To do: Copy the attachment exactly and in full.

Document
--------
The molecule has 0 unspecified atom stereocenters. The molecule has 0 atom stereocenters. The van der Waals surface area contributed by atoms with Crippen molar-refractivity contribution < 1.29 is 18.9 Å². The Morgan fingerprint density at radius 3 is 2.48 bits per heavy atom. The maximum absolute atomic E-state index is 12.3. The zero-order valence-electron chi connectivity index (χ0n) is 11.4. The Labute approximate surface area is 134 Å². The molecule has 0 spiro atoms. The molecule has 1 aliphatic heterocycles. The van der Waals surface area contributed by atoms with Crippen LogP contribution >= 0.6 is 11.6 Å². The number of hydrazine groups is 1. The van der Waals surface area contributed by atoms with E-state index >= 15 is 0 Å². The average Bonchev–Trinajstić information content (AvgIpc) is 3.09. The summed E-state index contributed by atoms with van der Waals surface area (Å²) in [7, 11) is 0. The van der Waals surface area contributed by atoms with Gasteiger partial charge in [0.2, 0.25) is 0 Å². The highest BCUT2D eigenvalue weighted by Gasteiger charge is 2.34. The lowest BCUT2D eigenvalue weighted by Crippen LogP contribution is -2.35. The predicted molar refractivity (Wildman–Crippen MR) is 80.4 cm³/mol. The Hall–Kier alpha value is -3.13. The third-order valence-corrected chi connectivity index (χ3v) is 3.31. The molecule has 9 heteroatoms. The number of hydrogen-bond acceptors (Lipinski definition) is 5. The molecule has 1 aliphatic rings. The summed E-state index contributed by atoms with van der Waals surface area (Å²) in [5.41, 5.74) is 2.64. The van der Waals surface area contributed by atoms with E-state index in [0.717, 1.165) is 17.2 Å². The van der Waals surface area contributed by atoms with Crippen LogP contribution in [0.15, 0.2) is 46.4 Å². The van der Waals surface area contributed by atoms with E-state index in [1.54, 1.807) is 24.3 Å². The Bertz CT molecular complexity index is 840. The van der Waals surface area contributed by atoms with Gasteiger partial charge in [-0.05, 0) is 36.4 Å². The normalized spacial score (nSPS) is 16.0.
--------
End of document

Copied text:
The molecule has 0 unspecified atom stereocenters. The molecule has 0 atom stereocenters. The van der Waals surface area contributed by atoms with Crippen molar-refractivity contribution < 1.29 is 18.9 Å². The Morgan fingerprint density at radius 3 is 2.48 bits per heavy atom. The maximum absolute atomic E-state index is 12.3. The zero-order valence-electron chi connectivity index (χ0n) is 11.4. The Labute approximate surface area is 134 Å². The molecule has 0 spiro atoms. The molecule has 1 aliphatic heterocycles. The van der Waals surface area contributed by atoms with Crippen LogP contribution >= 0.6 is 11.6 Å². The number of hydrazine groups is 1. The van der Waals surface area contributed by atoms with E-state index >= 15 is 0 Å². The average Bonchev–Trinajstić information content (AvgIpc) is 3.09. The summed E-state index contributed by atoms with van der Waals surface area (Å²) in [7, 11) is 0. The van der Waals surface area contributed by atoms with Gasteiger partial charge in [0.2, 0.25) is 0 Å². The highest BCUT2D eigenvalue weighted by Gasteiger charge is 2.34. The lowest BCUT2D eigenvalue weighted by Crippen LogP contribution is -2.35. The predicted molar refractivity (Wildman–Crippen MR) is 80.4 cm³/mol. The Hall–Kier alpha value is -3.13. The third-order valence-corrected chi connectivity index (χ3v) is 3.31. The molecule has 9 heteroatoms. The number of hydrogen-bond acceptors (Lipinski definition) is 5. The molecule has 1 aliphatic rings. The summed E-state index contributed by atoms with van der Waals surface area (Å²) in [5.41, 5.74) is 2.64. The van der Waals surface area contributed by atoms with E-state index in [0.717, 1.165) is 17.2 Å². The van der Waals surface area contributed by atoms with Crippen LogP contribution in [0.15, 0.2) is 46.4 Å². The van der Waals surface area contributed by atoms with E-state index in [1.54, 1.807) is 24.3 Å². The Bertz CT molecular complexity index is 840. The van der Waals surface area contributed by atoms with Gasteiger partial charge in [-0.05, 0) is 36.4 Å². The normalized spacial score (nSPS) is 16.0.